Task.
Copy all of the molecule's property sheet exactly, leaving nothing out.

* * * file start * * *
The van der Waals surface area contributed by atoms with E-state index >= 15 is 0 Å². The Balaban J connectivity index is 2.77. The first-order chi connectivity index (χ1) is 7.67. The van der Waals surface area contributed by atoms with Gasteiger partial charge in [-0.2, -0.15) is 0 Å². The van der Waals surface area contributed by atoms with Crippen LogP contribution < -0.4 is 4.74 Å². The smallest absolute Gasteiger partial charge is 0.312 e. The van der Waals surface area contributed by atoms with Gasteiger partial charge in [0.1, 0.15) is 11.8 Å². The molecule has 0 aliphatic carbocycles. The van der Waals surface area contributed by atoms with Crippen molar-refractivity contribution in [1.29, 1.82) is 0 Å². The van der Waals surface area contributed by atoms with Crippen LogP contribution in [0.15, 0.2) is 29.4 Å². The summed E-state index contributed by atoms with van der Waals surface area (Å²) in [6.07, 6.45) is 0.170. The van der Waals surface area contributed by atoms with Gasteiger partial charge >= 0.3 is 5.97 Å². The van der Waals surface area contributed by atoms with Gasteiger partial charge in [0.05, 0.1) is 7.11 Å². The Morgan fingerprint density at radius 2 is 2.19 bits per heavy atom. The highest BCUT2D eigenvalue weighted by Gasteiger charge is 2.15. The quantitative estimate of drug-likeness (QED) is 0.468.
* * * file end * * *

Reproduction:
The van der Waals surface area contributed by atoms with E-state index >= 15 is 0 Å². The Balaban J connectivity index is 2.77. The first-order chi connectivity index (χ1) is 7.67. The van der Waals surface area contributed by atoms with Gasteiger partial charge in [-0.2, -0.15) is 0 Å². The van der Waals surface area contributed by atoms with Crippen LogP contribution < -0.4 is 4.74 Å². The smallest absolute Gasteiger partial charge is 0.312 e. The van der Waals surface area contributed by atoms with Gasteiger partial charge in [0.1, 0.15) is 11.8 Å². The molecule has 0 aliphatic carbocycles. The van der Waals surface area contributed by atoms with Crippen molar-refractivity contribution in [1.29, 1.82) is 0 Å². The van der Waals surface area contributed by atoms with Crippen LogP contribution in [0.15, 0.2) is 29.4 Å². The summed E-state index contributed by atoms with van der Waals surface area (Å²) in [6.07, 6.45) is 0.170. The van der Waals surface area contributed by atoms with Gasteiger partial charge >= 0.3 is 5.97 Å². The van der Waals surface area contributed by atoms with Gasteiger partial charge in [0.05, 0.1) is 7.11 Å². The Morgan fingerprint density at radius 2 is 2.19 bits per heavy atom. The highest BCUT2D eigenvalue weighted by Gasteiger charge is 2.15. The quantitative estimate of drug-likeness (QED) is 0.468.